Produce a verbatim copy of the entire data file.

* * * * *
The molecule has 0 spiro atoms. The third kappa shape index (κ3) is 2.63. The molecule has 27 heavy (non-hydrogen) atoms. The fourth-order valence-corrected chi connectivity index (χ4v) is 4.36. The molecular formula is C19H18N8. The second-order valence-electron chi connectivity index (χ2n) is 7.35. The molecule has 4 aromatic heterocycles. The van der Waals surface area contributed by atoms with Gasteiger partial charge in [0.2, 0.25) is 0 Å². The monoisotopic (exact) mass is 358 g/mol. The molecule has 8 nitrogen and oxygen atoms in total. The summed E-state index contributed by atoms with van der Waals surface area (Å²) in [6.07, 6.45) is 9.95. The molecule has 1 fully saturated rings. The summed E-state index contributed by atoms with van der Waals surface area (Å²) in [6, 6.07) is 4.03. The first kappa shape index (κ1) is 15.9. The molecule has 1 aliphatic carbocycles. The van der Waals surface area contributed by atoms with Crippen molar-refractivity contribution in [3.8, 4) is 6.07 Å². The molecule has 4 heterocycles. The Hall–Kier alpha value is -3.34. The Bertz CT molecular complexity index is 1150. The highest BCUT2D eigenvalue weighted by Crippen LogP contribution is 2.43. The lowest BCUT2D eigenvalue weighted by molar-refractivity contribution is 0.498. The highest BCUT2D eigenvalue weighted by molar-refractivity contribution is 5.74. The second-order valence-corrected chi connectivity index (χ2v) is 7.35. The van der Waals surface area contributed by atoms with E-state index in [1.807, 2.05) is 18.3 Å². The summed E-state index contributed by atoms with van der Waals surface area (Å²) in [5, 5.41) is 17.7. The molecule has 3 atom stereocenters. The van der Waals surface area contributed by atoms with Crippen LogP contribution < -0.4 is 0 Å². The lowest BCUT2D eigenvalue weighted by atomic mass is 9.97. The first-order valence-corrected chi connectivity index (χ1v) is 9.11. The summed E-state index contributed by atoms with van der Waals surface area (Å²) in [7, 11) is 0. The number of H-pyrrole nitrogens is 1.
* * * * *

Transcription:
The molecule has 0 spiro atoms. The third kappa shape index (κ3) is 2.63. The molecule has 27 heavy (non-hydrogen) atoms. The fourth-order valence-corrected chi connectivity index (χ4v) is 4.36. The molecular formula is C19H18N8. The second-order valence-electron chi connectivity index (χ2n) is 7.35. The molecule has 4 aromatic heterocycles. The van der Waals surface area contributed by atoms with Gasteiger partial charge in [0.2, 0.25) is 0 Å². The monoisotopic (exact) mass is 358 g/mol. The molecule has 8 nitrogen and oxygen atoms in total. The summed E-state index contributed by atoms with van der Waals surface area (Å²) in [6.07, 6.45) is 9.95. The molecule has 1 fully saturated rings. The summed E-state index contributed by atoms with van der Waals surface area (Å²) in [6, 6.07) is 4.03. The first kappa shape index (κ1) is 15.9. The molecule has 1 aliphatic carbocycles. The van der Waals surface area contributed by atoms with Crippen molar-refractivity contribution in [3.8, 4) is 6.07 Å². The molecule has 4 heterocycles. The Hall–Kier alpha value is -3.34. The Bertz CT molecular complexity index is 1150. The highest BCUT2D eigenvalue weighted by Crippen LogP contribution is 2.43. The lowest BCUT2D eigenvalue weighted by molar-refractivity contribution is 0.498. The highest BCUT2D eigenvalue weighted by molar-refractivity contribution is 5.74. The second-order valence-corrected chi connectivity index (χ2v) is 7.35. The van der Waals surface area contributed by atoms with E-state index in [1.807, 2.05) is 18.3 Å². The summed E-state index contributed by atoms with van der Waals surface area (Å²) in [5, 5.41) is 17.7. The molecule has 3 atom stereocenters. The van der Waals surface area contributed by atoms with Crippen LogP contribution < -0.4 is 0 Å². The lowest BCUT2D eigenvalue weighted by atomic mass is 9.97. The first-order valence-corrected chi connectivity index (χ1v) is 9.11. The summed E-state index contributed by atoms with van der Waals surface area (Å²) in [7, 11) is 0. The number of H-pyrrole nitrogens is 1.